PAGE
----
We are sharing this prayer request sent today from our dear friends from the Philippines. Please pray with us in this for our adopted country. The path is well away from the village where we lived, but we know and love so many scattered all over the nation:Dear Ones,Once again our country the Philippines is being hit by a tropical storm. This time it’s named “Glenda”, internationally “Rammasun. Last Typhoon prior to this one was named “Florita.” Last year we consumed all the alphabets for the last typhoon that hit our country was name “Zoraida.” An average of 20 typhoons come through the Philippines each year.Please pray for our country and people that have yet to recover from the ravages that Typhoon Yolanda (“Haiyan’) hadwrought upon our land last November 2013.
Here’s a press release from Associated Press:MANILA, Philippines (AP) — A typhoon slammed into the northeastern Philippines late Tuesday night, flooding low-lying villages, ripping off roofs and knocking down trees and electric posts in a disaster-prone region where tens of thousands of people fled to safety ahead of the deluge from Rammasun could not be assessed until daybreak, especially in areas that lost power while being pummeled by the wind and rain. No casualties were immediately reported, though three fishermen were missing in Catanduanes province.The fast-moving typhoon made landfall in nearby Albay province while packing sustained winds of 130 kilometers (80 miles) per hour and gusts of up to 160 kph (99 mph). Heading northwest, the storm is forecast to hit Manila, the flood-prone capital of 12 million people, on Wednesday morning.Polangui Mayor Cherilie Mella Sampal estimated more than half of the 15,000 to 20,000 houses in her rice-growing town may have been damaged or blown away by the fierce wind and rain that came around nightfall.As the typhoon raged for about three hours, Sampal said she saw the wind topple electric posts and lift roofs off houses. Many fallen trees also blocked roads in her town of 80,000 people, about 10,000 of whom were moved to safety, she said.While Albay is used to calamities inflicted by storms and Mayon, the country’s most active volcano, Sampal said her townfolk were apprehensive after witnessing the massive devastation and deaths wrought by Typhoon Haiyan in the central Philippines last November.“We’re used to and prepared for calamities,” Sampal told The Associated Press by cellphone. “But when people heard that the eye of the typhoon will hit the province, they feared we may end up like the victims of Yolanda,” she said, referring to the local name of Haiyan.About 300,000 people moved to safer ground from their homes in Albay and five nearby provinces threatened by flooding, landslides and storm surges, many of them haunted by memories of last year’s disaster, officials said. Haiyan’s strong winds and tsunami-like storm surges flattened towns, leaving at least 6,300 people dead and more than 1,000 missing.Appreciate your continued prayers for our people. Thank you for standing by us.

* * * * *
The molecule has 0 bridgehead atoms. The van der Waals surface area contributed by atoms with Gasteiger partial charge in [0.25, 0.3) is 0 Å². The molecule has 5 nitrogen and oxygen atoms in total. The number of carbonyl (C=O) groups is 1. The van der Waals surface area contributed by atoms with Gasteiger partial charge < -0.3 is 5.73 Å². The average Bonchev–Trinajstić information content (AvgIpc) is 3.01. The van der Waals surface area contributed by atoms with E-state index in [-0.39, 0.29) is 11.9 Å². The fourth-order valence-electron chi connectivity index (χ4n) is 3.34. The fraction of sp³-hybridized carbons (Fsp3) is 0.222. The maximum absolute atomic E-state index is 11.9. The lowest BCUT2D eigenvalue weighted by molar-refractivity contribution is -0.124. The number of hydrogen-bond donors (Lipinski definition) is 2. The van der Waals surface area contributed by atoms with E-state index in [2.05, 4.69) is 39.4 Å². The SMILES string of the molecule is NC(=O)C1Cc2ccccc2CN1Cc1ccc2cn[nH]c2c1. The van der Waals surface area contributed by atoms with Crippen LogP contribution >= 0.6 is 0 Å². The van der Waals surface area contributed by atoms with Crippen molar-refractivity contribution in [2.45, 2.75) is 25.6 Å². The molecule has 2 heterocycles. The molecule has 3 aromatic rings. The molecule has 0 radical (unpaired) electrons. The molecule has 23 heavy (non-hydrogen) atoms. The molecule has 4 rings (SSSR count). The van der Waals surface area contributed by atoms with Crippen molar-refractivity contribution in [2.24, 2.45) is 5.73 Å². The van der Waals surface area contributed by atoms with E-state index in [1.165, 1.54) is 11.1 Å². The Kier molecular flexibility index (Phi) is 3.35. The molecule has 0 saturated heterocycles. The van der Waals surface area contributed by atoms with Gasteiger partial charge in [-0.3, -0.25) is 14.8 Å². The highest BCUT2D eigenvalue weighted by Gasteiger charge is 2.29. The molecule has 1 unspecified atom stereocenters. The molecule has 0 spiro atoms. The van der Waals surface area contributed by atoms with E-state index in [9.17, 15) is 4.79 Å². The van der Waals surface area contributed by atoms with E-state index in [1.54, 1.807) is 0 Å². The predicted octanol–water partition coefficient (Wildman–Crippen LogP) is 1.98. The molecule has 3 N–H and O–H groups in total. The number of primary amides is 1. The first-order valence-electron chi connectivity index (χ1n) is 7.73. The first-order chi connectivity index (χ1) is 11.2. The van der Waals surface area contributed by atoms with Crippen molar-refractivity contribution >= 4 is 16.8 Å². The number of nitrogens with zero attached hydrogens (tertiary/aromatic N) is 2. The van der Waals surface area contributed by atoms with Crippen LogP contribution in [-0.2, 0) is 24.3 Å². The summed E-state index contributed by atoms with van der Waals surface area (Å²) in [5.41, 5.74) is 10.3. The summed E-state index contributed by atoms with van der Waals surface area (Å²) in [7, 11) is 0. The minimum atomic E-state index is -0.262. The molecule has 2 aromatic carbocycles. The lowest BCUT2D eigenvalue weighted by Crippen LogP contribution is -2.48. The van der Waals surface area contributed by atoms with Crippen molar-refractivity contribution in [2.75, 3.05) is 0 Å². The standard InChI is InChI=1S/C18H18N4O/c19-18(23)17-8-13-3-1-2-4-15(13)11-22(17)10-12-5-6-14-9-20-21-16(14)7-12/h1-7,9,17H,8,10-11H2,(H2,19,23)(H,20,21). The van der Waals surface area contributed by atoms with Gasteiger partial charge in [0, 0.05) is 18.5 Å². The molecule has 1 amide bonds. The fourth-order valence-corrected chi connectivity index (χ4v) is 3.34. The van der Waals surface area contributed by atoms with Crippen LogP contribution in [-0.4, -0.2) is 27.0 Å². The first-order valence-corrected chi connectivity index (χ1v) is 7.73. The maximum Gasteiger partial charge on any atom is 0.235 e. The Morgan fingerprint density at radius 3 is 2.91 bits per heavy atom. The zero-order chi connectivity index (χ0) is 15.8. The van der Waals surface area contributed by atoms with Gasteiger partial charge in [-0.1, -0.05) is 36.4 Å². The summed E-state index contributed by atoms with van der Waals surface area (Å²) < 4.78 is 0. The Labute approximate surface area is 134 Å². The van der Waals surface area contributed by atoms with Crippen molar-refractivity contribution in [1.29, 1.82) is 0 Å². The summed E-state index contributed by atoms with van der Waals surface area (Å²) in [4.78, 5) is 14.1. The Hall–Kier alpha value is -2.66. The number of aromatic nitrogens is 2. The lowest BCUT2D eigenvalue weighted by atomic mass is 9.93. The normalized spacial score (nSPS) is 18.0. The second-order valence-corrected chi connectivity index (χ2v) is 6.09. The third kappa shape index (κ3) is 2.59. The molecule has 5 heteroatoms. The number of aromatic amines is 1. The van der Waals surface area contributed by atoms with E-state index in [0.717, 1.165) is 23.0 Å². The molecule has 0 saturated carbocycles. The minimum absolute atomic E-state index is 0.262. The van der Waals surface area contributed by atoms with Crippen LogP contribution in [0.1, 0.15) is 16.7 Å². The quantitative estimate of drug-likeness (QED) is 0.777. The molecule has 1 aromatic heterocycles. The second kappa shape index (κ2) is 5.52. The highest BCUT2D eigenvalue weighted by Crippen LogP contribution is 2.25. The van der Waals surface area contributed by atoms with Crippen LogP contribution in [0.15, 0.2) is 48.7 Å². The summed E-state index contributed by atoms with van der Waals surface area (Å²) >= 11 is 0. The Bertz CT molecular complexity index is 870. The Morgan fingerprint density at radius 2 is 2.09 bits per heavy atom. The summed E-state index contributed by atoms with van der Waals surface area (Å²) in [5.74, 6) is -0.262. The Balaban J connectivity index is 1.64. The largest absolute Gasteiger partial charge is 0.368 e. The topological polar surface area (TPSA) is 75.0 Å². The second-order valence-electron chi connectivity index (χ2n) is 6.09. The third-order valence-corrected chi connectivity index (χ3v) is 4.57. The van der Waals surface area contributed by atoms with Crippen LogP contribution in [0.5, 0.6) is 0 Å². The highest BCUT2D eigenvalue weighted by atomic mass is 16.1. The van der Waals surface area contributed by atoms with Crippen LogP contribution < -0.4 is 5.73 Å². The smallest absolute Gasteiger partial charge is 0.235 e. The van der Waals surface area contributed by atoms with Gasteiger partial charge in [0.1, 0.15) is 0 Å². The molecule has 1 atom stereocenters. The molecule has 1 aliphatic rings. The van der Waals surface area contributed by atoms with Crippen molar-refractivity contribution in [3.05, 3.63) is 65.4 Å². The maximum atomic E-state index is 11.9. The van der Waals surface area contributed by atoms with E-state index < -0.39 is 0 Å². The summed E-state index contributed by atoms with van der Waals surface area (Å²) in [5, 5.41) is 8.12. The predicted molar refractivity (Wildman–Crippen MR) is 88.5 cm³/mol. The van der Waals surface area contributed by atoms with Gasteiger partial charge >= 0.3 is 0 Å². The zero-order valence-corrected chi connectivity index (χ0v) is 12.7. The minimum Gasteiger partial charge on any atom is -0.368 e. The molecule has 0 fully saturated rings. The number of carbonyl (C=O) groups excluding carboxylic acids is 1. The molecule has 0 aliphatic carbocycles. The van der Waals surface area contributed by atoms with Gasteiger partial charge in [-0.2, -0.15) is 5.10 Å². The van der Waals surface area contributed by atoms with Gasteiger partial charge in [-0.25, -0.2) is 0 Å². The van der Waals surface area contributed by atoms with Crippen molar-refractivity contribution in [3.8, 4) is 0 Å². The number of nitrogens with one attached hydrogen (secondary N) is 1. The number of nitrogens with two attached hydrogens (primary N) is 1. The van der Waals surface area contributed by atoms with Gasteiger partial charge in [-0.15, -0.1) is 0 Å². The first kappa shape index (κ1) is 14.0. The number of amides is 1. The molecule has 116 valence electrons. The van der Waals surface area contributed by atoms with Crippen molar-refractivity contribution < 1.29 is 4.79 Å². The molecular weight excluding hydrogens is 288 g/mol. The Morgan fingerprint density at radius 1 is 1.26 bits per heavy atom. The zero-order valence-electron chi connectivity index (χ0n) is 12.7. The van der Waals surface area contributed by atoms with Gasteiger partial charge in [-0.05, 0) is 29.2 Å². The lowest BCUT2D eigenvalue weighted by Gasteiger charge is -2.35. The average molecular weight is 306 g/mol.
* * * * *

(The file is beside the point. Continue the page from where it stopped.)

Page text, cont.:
Under His Grace,